New York State has implemented a two-tiered system of administrative review to address disputed matters between parents and school districts regarding "any matter relating to the identification, evaluation or educational placement of a student with a disability, or a student suspected of having a disability, or the provision of a free appropriate public education to such student" (8 NYCRR 200.5[i]; see 20 U.S.C. § 1415[b]-; 34 CFR 300.503[a]-, 300.507[a]). First, after an opportunity to engage in a resolution process, the parties appear at an impartial hearing conducted at the local level before an IHO (Educ. Law § 4404[a]; 8 NYCRR 200.5[j]). An IHO typically conducts a trial-type hearing regarding the matters in dispute in which the parties have the right to be accompanied and advised by counsel and certain other individuals with special knowledge or training; present evidence and confront, cross-examine, and compel the attendance of witnesses; prohibit the introduction of any evidence at the hearing that has not been disclosed five business days before the hearing; and obtain a verbatim record of the proceeding (20 U.S.C. § 1415[f][A], [h]-; 34 CFR 300.512[a]-; 8 NYCRR 200.5[j][v], [vii], [xii]). The IHO must render and transmit a final written decision in the matter to the parties not later than 45 days after the expiration period or adjusted period for the resolution process (34 CFR 300.510[b], [c], 300.515[a]; 8 NYCRR 200.5[j]). A party may seek a specific extension of time of the 45-day timeline, which the IHO may grant in accordance with State and federal regulations (34 CFR 300.515[c]; 8 NYCRR 200.5[j]). The decision of the IHO is binding upon both parties unless appealed (Educ. Law § 4404).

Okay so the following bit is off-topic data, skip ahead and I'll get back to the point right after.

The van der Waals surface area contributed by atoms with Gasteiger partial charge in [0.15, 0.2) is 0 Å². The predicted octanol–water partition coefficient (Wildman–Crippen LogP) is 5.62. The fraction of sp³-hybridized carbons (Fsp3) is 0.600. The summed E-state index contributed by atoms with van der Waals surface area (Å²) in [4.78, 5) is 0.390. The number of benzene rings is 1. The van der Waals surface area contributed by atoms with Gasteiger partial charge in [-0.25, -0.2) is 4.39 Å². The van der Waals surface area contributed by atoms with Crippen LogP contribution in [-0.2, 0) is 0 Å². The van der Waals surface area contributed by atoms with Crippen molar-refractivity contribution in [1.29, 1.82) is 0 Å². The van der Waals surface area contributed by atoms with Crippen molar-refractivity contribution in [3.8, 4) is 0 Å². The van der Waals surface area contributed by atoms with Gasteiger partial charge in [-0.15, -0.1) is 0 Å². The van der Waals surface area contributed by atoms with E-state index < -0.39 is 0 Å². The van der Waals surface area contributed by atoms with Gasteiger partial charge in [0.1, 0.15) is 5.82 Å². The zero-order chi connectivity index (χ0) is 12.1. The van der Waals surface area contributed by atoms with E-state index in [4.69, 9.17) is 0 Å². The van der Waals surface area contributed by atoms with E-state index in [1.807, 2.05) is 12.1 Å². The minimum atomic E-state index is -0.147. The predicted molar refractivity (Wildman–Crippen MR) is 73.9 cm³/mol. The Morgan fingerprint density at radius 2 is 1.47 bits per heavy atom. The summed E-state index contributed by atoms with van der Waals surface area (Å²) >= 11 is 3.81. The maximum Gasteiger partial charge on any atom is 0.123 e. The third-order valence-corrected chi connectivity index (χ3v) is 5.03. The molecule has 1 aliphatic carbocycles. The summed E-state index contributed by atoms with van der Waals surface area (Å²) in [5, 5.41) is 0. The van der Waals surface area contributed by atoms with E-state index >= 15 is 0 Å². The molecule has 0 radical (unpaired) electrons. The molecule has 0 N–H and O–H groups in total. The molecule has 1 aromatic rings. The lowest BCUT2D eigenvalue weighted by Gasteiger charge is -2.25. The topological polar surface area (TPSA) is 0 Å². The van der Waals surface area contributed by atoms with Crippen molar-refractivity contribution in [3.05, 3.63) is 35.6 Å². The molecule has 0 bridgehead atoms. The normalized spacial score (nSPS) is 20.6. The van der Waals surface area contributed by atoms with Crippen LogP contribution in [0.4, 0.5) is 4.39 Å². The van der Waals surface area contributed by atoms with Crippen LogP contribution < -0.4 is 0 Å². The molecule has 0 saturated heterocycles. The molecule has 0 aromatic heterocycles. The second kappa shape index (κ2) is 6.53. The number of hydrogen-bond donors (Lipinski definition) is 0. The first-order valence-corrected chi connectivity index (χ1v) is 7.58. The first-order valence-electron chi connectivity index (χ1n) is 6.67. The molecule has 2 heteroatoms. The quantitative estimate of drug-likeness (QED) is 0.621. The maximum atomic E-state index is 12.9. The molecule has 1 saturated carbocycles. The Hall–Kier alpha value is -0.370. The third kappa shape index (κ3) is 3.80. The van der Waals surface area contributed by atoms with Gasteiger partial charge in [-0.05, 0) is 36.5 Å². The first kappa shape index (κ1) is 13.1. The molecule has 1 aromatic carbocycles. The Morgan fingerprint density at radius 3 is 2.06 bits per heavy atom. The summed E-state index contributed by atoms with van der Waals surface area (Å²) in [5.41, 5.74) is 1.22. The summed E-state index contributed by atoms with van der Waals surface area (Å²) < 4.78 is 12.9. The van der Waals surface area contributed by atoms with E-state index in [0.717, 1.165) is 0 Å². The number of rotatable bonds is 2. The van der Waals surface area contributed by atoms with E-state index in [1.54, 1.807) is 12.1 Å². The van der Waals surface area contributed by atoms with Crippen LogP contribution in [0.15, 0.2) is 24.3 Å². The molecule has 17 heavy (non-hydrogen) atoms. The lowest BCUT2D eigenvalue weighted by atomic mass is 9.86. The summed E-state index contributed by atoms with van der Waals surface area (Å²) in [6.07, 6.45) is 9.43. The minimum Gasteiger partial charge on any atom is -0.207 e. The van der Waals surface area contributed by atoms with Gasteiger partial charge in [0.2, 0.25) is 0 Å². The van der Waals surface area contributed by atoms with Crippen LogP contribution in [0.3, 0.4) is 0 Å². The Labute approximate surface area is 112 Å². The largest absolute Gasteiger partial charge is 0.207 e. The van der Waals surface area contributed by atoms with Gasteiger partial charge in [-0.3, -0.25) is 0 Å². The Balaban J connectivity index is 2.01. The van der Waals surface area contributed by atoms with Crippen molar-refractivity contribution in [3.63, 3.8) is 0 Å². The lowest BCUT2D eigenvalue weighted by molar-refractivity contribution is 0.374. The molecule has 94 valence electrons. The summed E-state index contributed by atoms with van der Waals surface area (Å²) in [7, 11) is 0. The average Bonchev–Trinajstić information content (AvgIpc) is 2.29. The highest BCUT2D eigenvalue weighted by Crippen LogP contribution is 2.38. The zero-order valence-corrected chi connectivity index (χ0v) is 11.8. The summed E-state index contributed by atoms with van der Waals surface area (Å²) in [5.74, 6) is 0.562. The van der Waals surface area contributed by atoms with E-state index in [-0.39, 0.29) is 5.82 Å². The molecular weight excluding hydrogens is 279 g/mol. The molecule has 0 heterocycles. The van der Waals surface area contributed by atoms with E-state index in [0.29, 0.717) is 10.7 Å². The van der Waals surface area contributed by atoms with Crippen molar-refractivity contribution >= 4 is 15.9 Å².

A party aggrieved by the decision of an IHO may subsequently appeal to a State Review Officer (SRO) (Educ. Law § 4404; see 20 U.S.C. § 1415[g]; 34 CFR 300.514[b]; 8 NYCRR 200.5[k]). The appealing party or parties must identify the findings, conclusions, and orders of the IHO with which they disagree and indicate the relief that they would like the SRO to grant (8 NYCRR 279.4). The opposing party is entitled to respond to an appeal or cross-appeal in an answer (8 NYCRR 279.5). The SRO conducts an impartial review of the IHO's findings, conclusions, and decision and is required to examine the entire hearing record; ensure that the procedures at the hearing were consistent with the requirements of due process; seek additional evidence if necessary; and render an independent decision based upon the hearing record (34 CFR 300.514[b]; 8 NYCRR 279.12[a]). The SRO must ensure that a final decision is reached in the review and that a copy of the decision is mailed to each of the parties not later than 30 days after the receipt of a request for a review, except that a party may seek a specific extension of time of the 30-day timeline, which the SRO may grant in accordance with State and federal regulations (34 CFR 300.515[b], [c]; 8 NYCRR 200.5[k]).